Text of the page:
What’s Egypt’s Beef With Freedom and U.S. NGOs?

Some non-government organizations have more government than others.

Egypt’s objection to U.S. pro-democracy NGOs is a real puzzler, worthy of the Sphinx. (Photo: Amr Abdallah Dalsh/Reuters)

Allan MacDonell is TakePart’s News + Opinion editor, with a focus on social justice.

The generals of Egypt’s Supreme Council for the Armed Forces (SCAF) are, for the most part, the same gang of strongmen that packed the punch into deposed President Hosni Mubarak’s three decades of iron-fisted power. Now the SCAF is its own master, running the day-to-day affairs of post-Arab Spring Egypt, and it’s less accommodating to American interests than Mubarak had been.

In late December 2011, SCAF soldiers raided the Egyptian offices of three U.S.-based pro-democracy non-governmental organizations (NGOs). Computers, data, cash and other equipment were seized from the National Democratic Institute (NDI), the International Republican Institute (IRI) and Freedom House. Egyptian authorities questioned NGO staff members for hours on end, and a travel ban was imposed, forbidding at least seven of the Americans from fleeing the land of the Pharaohs. Self-proclaimed democracy activist Sam LaHood, country director of the IRI and son of U.S. Transportation Secretary Ray LaHood, has holed up in the United States Embassy for safekeeping.

Would American politicians risk alienating defense industry lobbyists for the sake of Doctors Without Borders? Would Egyptian military men put that cache of kill tools on the line to harass Operation Smile?

Senator Patrick Leahy, Democratic chairman of the Senate Foreign Aid Subcommittee, has threatened to pull $1.8 billion in annual military aid from Egypt unless its army-backed government “reflects the assumption that they are committed to democracy.” In response, an Egyptian military delegation visiting the United States blew off meetings with U.S. lawmakers—including Senator John McCain of the Senate Armed Services Committee—and flew back to Cairo.

The fact that Egypt and the United States are so cavalier about tossing around $1.8 billion worth of U.S. weaponry as a bargaining chip reveals the importance of these three particular NGOs. Would American politicians risk alienating defense industry lobbyists for the sake of Doctors Without Borders? Would Egyptian military men put that cache of kill tools on the line to harass Operation Smile?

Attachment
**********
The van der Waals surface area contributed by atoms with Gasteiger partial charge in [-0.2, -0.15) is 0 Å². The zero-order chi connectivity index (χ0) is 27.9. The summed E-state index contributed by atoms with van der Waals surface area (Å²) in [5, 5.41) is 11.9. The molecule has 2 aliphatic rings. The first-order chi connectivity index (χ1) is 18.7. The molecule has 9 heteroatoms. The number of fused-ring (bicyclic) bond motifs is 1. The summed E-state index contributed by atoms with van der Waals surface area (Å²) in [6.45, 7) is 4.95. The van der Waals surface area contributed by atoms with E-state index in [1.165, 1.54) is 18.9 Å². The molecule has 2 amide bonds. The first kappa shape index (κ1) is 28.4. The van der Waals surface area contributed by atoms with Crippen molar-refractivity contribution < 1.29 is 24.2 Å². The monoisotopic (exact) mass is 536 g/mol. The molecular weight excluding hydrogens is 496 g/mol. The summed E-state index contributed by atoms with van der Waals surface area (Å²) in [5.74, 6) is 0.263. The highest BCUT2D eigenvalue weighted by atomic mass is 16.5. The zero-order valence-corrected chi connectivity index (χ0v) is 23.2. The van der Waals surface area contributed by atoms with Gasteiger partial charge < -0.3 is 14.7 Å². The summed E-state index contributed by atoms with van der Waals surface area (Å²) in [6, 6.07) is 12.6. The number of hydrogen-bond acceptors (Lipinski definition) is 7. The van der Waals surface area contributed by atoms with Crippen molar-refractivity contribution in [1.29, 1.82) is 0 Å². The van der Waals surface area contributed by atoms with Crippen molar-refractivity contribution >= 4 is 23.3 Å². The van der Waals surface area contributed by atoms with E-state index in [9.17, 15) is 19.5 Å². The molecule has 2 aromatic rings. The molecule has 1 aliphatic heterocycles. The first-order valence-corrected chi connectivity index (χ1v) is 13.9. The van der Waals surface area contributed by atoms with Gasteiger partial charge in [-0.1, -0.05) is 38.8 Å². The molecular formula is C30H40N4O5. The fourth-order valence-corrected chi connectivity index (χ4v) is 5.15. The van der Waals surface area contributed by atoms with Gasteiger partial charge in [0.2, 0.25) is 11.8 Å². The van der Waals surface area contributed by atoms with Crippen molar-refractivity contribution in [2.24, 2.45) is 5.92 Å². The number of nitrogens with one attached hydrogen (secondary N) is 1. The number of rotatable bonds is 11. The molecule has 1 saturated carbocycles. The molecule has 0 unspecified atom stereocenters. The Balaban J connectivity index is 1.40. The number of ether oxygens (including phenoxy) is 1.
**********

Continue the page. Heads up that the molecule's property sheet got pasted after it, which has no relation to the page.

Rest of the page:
Something about these three NGOs has caused a sticking point in the usually fluid exchanges of weapons and influence between the world’s last remaining superpower and any of the globe’s newest military dictatorships democracies.

Here’s a hint: The National Democratic Institute, the International Republican Institute and Freedom House all sound like Political Action Committees.

What Are the NGO Mission Statements?

From the National Democratic Institute (NDI) Website: “The National Democratic Institute is a nonprofit, nonpartisan organization working to support and strengthen democratic institutions worldwide through citizen participation, openness and accountability in government.”

From the International Republican Institute (IRI) Website: “A nonprofit, nonpartisan organization, IRI advances freedom and democracy worldwide by developing political parties, civic institutions, open elections, democratic governance and the rule of law.”

From the Freedom House Website: “Freedom House supports democratic change, monitors freedom, and advocates for democracy and human rights around the world. We stand in opposition to ideas and forces that challenge the right of all people to be free.”

Who Heads Each Non-Governmental Board of Directors?

Chair of the NDI’s Board of Directors is Madeleine K. Albright. Internationally, Albright is most poignantly recalled as U.S. ambassador to the United Nations during the Rwandan genocide. She later served as Secretary of State under President Bill Clinton and is currently Chair of Albright Capital Management LLC, an investment advisory firm focused on emerging markets.

Chairman of the IRI’s Board of Directors is U.S. Senator John McCain. Ranking Republican on the Senate Armed Services Committee, McCain’s most lasting contribution to free global discourse may turn out to be placing former Alaskan Governor Sarah Palin on the world stage.